Will today’s measures help cut-back the Labour lead?
In the end almost everything that was predicted for the budget actually came about and what we saw was a package of measures designed to meet one objective – to make the the government’s cut-backs more acceptable.
Osborne focussed his big measure, the one pence cut in the price of a litre of petrol, on one of the costs that I’ve long argued is super-sensitive politically. For many the car is essential for their life-style – and when the weekly fill-up costs you Â£10 more than it did not so long ago families feel it.
His way of doing it by, effectively by getting the oil companies to pay, was classic Osborne and should generate good headlines.
A lot of the budget was on creating a climate for job creation and only time will tell where the approach was correct. The rhetoric was good though and the idea of “Start-up Britain” just as swathes of public sector jobs are going creates the right backcloth.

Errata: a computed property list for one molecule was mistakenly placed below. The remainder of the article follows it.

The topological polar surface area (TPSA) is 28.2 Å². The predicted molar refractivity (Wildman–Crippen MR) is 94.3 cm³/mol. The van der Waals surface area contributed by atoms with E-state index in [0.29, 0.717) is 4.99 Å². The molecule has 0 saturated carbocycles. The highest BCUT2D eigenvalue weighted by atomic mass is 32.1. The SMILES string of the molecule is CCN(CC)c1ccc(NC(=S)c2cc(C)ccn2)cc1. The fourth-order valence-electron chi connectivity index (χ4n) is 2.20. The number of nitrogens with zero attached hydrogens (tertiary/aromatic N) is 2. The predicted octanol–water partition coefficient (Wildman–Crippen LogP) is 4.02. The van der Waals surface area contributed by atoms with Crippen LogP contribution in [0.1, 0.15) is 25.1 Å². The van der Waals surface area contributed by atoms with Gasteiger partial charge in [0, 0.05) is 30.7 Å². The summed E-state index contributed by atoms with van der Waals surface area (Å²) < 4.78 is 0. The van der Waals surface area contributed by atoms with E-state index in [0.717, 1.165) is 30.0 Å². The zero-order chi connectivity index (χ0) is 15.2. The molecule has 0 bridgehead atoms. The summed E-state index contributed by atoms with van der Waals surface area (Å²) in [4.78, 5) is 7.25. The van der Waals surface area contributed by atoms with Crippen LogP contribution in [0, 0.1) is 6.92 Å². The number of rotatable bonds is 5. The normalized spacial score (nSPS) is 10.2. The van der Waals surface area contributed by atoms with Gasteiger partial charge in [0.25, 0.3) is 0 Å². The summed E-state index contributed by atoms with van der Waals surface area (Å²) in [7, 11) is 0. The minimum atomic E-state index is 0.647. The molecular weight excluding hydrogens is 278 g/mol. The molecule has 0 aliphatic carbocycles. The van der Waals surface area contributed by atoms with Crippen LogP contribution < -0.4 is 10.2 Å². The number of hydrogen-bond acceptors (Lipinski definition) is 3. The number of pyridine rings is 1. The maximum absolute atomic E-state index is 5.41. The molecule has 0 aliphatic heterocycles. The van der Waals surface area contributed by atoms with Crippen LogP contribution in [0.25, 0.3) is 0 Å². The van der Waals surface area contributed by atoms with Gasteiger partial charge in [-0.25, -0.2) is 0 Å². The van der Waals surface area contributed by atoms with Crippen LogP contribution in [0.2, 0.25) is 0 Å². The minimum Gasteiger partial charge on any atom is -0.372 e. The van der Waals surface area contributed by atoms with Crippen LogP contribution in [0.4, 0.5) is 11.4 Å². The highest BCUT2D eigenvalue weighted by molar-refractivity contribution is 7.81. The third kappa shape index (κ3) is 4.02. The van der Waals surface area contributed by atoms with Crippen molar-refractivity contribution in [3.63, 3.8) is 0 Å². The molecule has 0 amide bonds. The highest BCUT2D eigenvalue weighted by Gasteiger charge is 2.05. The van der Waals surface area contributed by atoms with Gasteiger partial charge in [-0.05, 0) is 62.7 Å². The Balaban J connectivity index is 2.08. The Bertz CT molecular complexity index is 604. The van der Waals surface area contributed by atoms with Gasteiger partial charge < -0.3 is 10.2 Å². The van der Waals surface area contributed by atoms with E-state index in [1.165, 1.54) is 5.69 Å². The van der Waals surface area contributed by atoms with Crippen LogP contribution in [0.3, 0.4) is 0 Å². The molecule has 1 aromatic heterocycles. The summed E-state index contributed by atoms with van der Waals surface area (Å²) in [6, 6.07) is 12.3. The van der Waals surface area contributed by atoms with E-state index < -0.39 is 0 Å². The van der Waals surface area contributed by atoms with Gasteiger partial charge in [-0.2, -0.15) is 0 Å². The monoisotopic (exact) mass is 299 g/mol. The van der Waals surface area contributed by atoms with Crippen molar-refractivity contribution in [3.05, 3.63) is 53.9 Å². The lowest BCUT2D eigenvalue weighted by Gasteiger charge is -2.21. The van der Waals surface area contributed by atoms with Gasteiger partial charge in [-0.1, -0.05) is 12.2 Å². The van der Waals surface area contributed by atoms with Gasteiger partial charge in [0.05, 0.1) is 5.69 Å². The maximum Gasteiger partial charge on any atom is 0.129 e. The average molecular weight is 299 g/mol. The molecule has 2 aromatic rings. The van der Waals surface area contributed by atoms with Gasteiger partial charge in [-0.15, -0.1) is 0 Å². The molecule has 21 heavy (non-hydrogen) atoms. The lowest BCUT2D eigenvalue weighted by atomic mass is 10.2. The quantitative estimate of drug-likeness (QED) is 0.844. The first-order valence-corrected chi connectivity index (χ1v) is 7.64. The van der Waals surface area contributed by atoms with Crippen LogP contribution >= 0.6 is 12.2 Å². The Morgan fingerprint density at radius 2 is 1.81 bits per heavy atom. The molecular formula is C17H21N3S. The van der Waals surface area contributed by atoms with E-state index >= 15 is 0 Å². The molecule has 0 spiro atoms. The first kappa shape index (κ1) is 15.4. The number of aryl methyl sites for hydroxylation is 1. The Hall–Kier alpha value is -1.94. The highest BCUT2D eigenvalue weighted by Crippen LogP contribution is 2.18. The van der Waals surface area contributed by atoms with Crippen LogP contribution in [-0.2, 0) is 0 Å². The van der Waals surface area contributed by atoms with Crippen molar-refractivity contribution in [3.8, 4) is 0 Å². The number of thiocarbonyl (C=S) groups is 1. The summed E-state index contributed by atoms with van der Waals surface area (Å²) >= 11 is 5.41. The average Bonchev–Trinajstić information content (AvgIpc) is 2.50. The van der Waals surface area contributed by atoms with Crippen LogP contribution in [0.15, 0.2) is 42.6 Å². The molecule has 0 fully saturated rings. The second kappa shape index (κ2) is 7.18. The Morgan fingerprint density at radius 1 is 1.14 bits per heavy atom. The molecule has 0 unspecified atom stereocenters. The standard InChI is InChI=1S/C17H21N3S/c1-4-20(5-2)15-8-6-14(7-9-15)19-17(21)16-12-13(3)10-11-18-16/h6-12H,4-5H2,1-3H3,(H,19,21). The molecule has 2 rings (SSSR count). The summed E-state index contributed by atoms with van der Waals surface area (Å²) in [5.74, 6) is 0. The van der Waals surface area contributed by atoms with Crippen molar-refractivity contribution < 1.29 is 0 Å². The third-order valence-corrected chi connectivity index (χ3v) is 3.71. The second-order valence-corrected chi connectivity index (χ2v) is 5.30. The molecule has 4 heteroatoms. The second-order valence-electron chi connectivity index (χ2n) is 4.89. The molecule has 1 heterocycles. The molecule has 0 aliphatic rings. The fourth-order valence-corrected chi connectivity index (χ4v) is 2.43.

His insistence that the 50% tax rate is only a temporary measure will help keep key parts of his party on side. They would have liked immediate action but that was never really on.
Osborne’s acceptance of the Hutton public sector pension plan was timely and he gently teased Labour MPs with the fact that the author had been a cabinet minister under both Blair and Brown.
The big problem for the coalition, and one that EdM latched onto, was the disappointing growth performance.
We shouldn’t have to wait too long for the public reaction. The Guardian held their monthly ICM poll up for a few days so it could be all carried out after this afternoon’s statement. My guess is that the Tories will move up a notch.